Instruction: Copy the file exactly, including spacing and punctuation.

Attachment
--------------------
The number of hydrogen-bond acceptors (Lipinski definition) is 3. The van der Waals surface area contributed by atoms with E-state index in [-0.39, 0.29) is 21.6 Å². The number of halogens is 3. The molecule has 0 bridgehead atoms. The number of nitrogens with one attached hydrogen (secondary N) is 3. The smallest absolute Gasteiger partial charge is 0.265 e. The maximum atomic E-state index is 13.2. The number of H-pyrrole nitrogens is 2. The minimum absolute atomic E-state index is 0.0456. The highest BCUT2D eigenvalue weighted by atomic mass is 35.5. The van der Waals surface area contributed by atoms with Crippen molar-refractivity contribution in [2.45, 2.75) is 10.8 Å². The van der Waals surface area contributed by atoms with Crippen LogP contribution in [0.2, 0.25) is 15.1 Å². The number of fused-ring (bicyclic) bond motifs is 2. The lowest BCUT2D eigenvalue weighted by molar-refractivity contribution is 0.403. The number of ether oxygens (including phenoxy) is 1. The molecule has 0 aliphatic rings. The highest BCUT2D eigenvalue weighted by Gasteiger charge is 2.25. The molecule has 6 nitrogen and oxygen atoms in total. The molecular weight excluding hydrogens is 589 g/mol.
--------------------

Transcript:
The number of hydrogen-bond acceptors (Lipinski definition) is 3. The van der Waals surface area contributed by atoms with E-state index in [-0.39, 0.29) is 21.6 Å². The number of halogens is 3. The molecule has 0 bridgehead atoms. The number of nitrogens with one attached hydrogen (secondary N) is 3. The smallest absolute Gasteiger partial charge is 0.265 e. The maximum atomic E-state index is 13.2. The number of H-pyrrole nitrogens is 2. The minimum absolute atomic E-state index is 0.0456. The highest BCUT2D eigenvalue weighted by atomic mass is 35.5. The van der Waals surface area contributed by atoms with Crippen molar-refractivity contribution in [2.45, 2.75) is 10.8 Å². The van der Waals surface area contributed by atoms with Crippen LogP contribution in [0.2, 0.25) is 15.1 Å². The number of fused-ring (bicyclic) bond motifs is 2. The lowest BCUT2D eigenvalue weighted by molar-refractivity contribution is 0.403. The number of ether oxygens (including phenoxy) is 1. The molecule has 0 aliphatic rings. The highest BCUT2D eigenvalue weighted by Gasteiger charge is 2.25. The molecule has 6 nitrogen and oxygen atoms in total. The molecular weight excluding hydrogens is 589 g/mol.